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Data from: Moose browsing alters tree diversity effects on birch growth and insect herbivory


Muiruri, Evalyne W.; Milligan, Harriet T.; Morath, Simon; Koricheva, Julia (2015), Data from: Moose browsing alters tree diversity effects on birch growth and insect herbivory, Dryad, Dataset,


Producer diversity is known to affect a wide range of ecosystem processes including plant growth and insect pest resistance. Consumers such as mammalian herbivores too have been shown to modify plant growth and insect herbivory by triggering changes in host plants. However, few studies have investigated whether consumer effects interact with plant species diversity effects on a focal plant. To unravel consumer-diversity interactions, we recorded both the presence and intensity of winter browsing by moose (Alces alces) on silver birch (Betula pendula) in a long-term forest diversity experiment in Finland and measured birch tree growth as well as insect chewing damage during the following growing season. Although browsing on birch by moose was not affected by tree species richness, the intensity of moose damage altered tree diversity effects on birch tree growth. At minor browsing intensity, tree height, trunk diameter and canopy projections showed positively-humped relationships with tree diversity, peaking at 3-species mixtures. Growth of moderately browsed trees increased with tree species richness, but growth of severely browsed birch trees was unaffected. Moose browsing also altered the direction of tree diversity effects on insect herbivory on birch. Unbrowsed trees experienced lower insect chewing damage in mixed stands (associational resistance) whilst browsed trees suffered more insect chewing damage in diverse stands (associational susceptibility). Increasing browsing intensity also reversed the relationship between tree species richness and insect chewing damage from negative to positive. The observed interactions between moose browsing and tree species richness effects could be explained by lower canopy cover of more diverse stands compared to birch monocultures, leading to increased re-growth capacity and more high-quality foliage of browsed birch trees in more open diverse stands. Our findings demonstrate that both the presence and intensity of mammalian browsing may modify the magnitude and even the direction of tree diversity effects on tree growth and susceptibility to insect herbivory. Differences in consumer impact among studies may thus potentially explain much of the observed variability in plant diversity effects on ecosystem functioning and must therefore be taken into account in future studies.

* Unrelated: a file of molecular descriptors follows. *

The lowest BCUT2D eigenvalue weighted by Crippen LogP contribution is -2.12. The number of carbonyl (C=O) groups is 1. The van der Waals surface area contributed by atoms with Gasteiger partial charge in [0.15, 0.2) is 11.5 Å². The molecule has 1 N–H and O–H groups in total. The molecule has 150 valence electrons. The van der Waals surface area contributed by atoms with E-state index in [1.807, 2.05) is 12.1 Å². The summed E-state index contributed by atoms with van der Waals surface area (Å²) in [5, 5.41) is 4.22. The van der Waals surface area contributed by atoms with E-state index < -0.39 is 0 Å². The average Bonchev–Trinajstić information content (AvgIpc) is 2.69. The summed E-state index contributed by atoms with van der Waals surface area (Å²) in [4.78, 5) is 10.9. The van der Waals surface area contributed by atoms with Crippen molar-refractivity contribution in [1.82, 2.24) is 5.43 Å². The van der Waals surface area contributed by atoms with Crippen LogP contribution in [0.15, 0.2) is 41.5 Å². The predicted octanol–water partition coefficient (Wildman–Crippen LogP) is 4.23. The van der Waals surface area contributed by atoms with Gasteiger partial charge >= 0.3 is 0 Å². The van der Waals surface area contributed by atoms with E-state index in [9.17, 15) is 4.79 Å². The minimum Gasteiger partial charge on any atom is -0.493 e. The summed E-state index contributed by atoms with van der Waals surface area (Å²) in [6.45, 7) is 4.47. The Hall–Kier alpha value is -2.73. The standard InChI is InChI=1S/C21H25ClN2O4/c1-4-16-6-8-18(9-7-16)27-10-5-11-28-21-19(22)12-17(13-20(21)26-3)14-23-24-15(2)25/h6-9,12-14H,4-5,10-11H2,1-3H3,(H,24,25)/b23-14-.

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Northern Europe